More than a Silly Little Girl?

I remember my first encounter with Alice.

I believe I was six, sitting on the floor of my living room with my eyes fixed on the television and probably had some sort of sticky food smeared all over my face. To a colourful* six year old girl, Alice was the girl to be. I was thrilled for the movie to be over so I could go look for some holes in the ground to fall into. After meeting the Cheshire Cat, I then looked for ways to make my own cat stand on his head. I’m sure it was Carroll’s intention to inspire such adventures out in the world for children like me. A bewitching story like that can do such things, and still appear as nothing more than a tale.

Now that I have advanced through my years, I see the constant references to and studies of the physical text and I ponder why the author would make such an enchanting yet perplexing story, if the audience was intended for the premature minds? It is this question which captivates me and motivates me to observe Alice’s journey.

Personally, my AEPs (Alice Experience Points) are pretty low, but I have gathered that this journey will be stimulating and enjoyable. I intend to answer my posed questions by doing all the things expected of me (pressing my nose against pages, re-reading, making notes, re-reading what I re-read) hopefully raising my current, feeble level of AEPs. By the end of this project, the internet and I may become barbaric adversaries, but I am willing to take that risk, granted I get to have a secure place to share my discoveries and chase my own rabbits.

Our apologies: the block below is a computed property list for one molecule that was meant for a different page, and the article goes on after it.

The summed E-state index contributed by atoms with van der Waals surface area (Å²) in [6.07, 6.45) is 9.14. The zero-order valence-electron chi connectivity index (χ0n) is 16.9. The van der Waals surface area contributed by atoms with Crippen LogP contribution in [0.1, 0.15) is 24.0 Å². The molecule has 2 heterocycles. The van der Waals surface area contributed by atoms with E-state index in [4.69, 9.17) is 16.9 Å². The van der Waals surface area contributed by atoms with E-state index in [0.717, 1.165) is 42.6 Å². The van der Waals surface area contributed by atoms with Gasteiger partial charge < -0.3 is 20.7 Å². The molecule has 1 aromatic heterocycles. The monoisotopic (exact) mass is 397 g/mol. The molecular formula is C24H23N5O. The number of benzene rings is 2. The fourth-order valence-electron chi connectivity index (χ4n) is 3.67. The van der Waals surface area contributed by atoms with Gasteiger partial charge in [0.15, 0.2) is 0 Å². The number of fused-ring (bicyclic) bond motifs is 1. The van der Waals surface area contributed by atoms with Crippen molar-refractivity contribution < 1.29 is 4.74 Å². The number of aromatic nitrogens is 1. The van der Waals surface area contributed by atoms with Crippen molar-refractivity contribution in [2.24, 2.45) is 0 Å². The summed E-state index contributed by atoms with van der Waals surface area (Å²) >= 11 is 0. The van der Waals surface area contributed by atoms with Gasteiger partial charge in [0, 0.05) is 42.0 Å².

* Note:

If you read my Team bio, you would know why I spell it that way.


1 Response to “More than a Silly Little Girl?”

  1. 1 Christian Long
    November 7, 2009 at 4:45 am

    Ever since I first read your original ‘pending’ draft, I’ve been fond of your use of “AEPs”. Just brings a grin to my face each time.

    I also like how you playfully engage language: “By the end of this project, the internet and I may become barbaric adversaries, but I am willing to take that risk”, for instance.

    Finally, thank you for putting the story in context of your own childhood. A lovely touch.

Leave a Reply

Fill in your details below or click an icon to log in:

WordPress.com Logo

You are commenting using your WordPress.com account. Log Out /  Change )

Facebook photo

You are commenting using your Facebook account. Log Out /  Change )

Connecting to %s

%d bloggers like this: